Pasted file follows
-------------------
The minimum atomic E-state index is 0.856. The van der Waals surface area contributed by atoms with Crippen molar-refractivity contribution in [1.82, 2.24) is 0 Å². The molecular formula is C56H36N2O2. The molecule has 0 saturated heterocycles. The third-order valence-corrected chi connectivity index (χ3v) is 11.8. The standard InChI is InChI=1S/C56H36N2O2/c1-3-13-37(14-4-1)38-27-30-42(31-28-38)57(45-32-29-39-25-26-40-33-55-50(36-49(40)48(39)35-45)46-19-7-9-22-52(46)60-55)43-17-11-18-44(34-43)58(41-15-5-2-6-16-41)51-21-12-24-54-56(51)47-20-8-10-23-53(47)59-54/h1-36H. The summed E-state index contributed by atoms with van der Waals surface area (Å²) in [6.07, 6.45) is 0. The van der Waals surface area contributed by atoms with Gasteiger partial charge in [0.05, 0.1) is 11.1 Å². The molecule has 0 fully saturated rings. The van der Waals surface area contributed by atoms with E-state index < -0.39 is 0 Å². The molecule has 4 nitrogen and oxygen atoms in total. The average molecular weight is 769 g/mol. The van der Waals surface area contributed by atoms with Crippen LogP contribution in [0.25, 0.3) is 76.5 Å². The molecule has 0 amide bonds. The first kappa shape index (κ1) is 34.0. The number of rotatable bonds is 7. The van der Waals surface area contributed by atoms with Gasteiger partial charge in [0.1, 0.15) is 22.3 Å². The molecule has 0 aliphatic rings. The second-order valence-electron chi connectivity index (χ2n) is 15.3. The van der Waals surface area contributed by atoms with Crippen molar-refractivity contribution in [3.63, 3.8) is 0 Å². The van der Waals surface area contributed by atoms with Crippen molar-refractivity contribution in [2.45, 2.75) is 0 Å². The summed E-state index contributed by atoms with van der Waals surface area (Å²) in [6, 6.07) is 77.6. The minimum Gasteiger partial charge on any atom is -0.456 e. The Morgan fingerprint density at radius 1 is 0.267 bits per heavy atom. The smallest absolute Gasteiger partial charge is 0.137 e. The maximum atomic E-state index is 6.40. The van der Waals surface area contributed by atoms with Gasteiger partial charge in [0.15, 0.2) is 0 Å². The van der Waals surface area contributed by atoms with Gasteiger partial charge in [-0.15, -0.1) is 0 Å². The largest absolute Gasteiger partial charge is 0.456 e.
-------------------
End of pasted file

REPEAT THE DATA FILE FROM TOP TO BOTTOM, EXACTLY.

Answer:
The minimum atomic E-state index is 0.856. The van der Waals surface area contributed by atoms with Crippen molar-refractivity contribution in [1.82, 2.24) is 0 Å². The molecular formula is C56H36N2O2. The molecule has 0 saturated heterocycles. The third-order valence-corrected chi connectivity index (χ3v) is 11.8. The standard InChI is InChI=1S/C56H36N2O2/c1-3-13-37(14-4-1)38-27-30-42(31-28-38)57(45-32-29-39-25-26-40-33-55-50(36-49(40)48(39)35-45)46-19-7-9-22-52(46)60-55)43-17-11-18-44(34-43)58(41-15-5-2-6-16-41)51-21-12-24-54-56(51)47-20-8-10-23-53(47)59-54/h1-36H. The summed E-state index contributed by atoms with van der Waals surface area (Å²) in [6.07, 6.45) is 0. The van der Waals surface area contributed by atoms with Gasteiger partial charge in [0.05, 0.1) is 11.1 Å². The molecule has 0 fully saturated rings. The van der Waals surface area contributed by atoms with E-state index < -0.39 is 0 Å². The molecule has 4 nitrogen and oxygen atoms in total. The average molecular weight is 769 g/mol. The van der Waals surface area contributed by atoms with Crippen LogP contribution in [0.25, 0.3) is 76.5 Å². The molecule has 0 amide bonds. The first kappa shape index (κ1) is 34.0. The number of rotatable bonds is 7. The van der Waals surface area contributed by atoms with Gasteiger partial charge in [0.1, 0.15) is 22.3 Å². The molecule has 0 aliphatic rings. The second-order valence-electron chi connectivity index (χ2n) is 15.3. The van der Waals surface area contributed by atoms with Crippen molar-refractivity contribution in [3.63, 3.8) is 0 Å². The van der Waals surface area contributed by atoms with Crippen molar-refractivity contribution in [2.45, 2.75) is 0 Å². The summed E-state index contributed by atoms with van der Waals surface area (Å²) in [6, 6.07) is 77.6. The minimum Gasteiger partial charge on any atom is -0.456 e. The Morgan fingerprint density at radius 1 is 0.267 bits per heavy atom. The smallest absolute Gasteiger partial charge is 0.137 e. The maximum atomic E-state index is 6.40. The van der Waals surface area contributed by atoms with Gasteiger partial charge in [0.15, 0.2) is 0 Å². The van der Waals surface area contributed by atoms with Gasteiger partial charge in [-0.15, -0.1) is 0 Å². The largest absolute Gasteiger partial charge is 0.456 e.